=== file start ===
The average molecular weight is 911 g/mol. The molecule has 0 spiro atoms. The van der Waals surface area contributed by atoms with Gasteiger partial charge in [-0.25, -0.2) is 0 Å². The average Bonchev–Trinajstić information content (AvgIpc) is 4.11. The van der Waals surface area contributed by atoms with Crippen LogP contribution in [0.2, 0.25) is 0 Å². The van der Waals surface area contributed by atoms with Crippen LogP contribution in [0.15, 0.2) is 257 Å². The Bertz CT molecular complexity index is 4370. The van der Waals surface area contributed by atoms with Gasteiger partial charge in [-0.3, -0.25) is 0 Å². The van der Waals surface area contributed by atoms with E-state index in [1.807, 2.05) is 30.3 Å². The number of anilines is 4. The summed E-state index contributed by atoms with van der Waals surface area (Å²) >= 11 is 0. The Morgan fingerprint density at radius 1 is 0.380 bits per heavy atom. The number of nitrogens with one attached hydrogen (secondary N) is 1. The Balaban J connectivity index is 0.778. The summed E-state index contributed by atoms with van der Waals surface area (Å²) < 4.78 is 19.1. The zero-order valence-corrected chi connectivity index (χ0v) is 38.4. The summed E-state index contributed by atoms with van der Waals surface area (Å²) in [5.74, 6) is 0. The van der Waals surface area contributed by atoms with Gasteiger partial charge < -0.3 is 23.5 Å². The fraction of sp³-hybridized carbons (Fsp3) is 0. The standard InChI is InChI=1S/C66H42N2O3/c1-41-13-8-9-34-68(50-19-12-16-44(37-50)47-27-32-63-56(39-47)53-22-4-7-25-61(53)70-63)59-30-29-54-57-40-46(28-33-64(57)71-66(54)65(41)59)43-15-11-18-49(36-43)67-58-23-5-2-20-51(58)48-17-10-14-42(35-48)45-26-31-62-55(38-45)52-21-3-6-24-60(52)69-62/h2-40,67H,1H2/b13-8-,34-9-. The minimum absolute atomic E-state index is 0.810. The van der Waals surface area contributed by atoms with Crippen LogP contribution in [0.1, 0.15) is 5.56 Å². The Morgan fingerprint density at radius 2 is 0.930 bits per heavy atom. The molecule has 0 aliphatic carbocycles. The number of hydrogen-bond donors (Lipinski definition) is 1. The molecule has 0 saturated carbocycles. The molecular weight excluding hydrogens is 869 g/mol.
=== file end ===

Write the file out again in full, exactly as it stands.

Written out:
The average molecular weight is 911 g/mol. The molecule has 0 spiro atoms. The van der Waals surface area contributed by atoms with Gasteiger partial charge in [-0.25, -0.2) is 0 Å². The average Bonchev–Trinajstić information content (AvgIpc) is 4.11. The van der Waals surface area contributed by atoms with Crippen LogP contribution in [0.2, 0.25) is 0 Å². The van der Waals surface area contributed by atoms with Crippen LogP contribution in [0.15, 0.2) is 257 Å². The Bertz CT molecular complexity index is 4370. The van der Waals surface area contributed by atoms with Gasteiger partial charge in [-0.3, -0.25) is 0 Å². The van der Waals surface area contributed by atoms with E-state index in [1.807, 2.05) is 30.3 Å². The number of anilines is 4. The summed E-state index contributed by atoms with van der Waals surface area (Å²) >= 11 is 0. The Morgan fingerprint density at radius 1 is 0.380 bits per heavy atom. The number of nitrogens with one attached hydrogen (secondary N) is 1. The Balaban J connectivity index is 0.778. The summed E-state index contributed by atoms with van der Waals surface area (Å²) < 4.78 is 19.1. The zero-order valence-corrected chi connectivity index (χ0v) is 38.4. The summed E-state index contributed by atoms with van der Waals surface area (Å²) in [5.74, 6) is 0. The van der Waals surface area contributed by atoms with Gasteiger partial charge < -0.3 is 23.5 Å². The fraction of sp³-hybridized carbons (Fsp3) is 0. The standard InChI is InChI=1S/C66H42N2O3/c1-41-13-8-9-34-68(50-19-12-16-44(37-50)47-27-32-63-56(39-47)53-22-4-7-25-61(53)70-63)59-30-29-54-57-40-46(28-33-64(57)71-66(54)65(41)59)43-15-11-18-49(36-43)67-58-23-5-2-20-51(58)48-17-10-14-42(35-48)45-26-31-62-55(38-45)52-21-3-6-24-60(52)69-62/h2-40,67H,1H2/b13-8-,34-9-. The minimum absolute atomic E-state index is 0.810. The van der Waals surface area contributed by atoms with Crippen LogP contribution in [0.1, 0.15) is 5.56 Å². The Morgan fingerprint density at radius 2 is 0.930 bits per heavy atom. The molecule has 0 aliphatic carbocycles. The number of hydrogen-bond donors (Lipinski definition) is 1. The molecule has 0 saturated carbocycles. The molecular weight excluding hydrogens is 869 g/mol.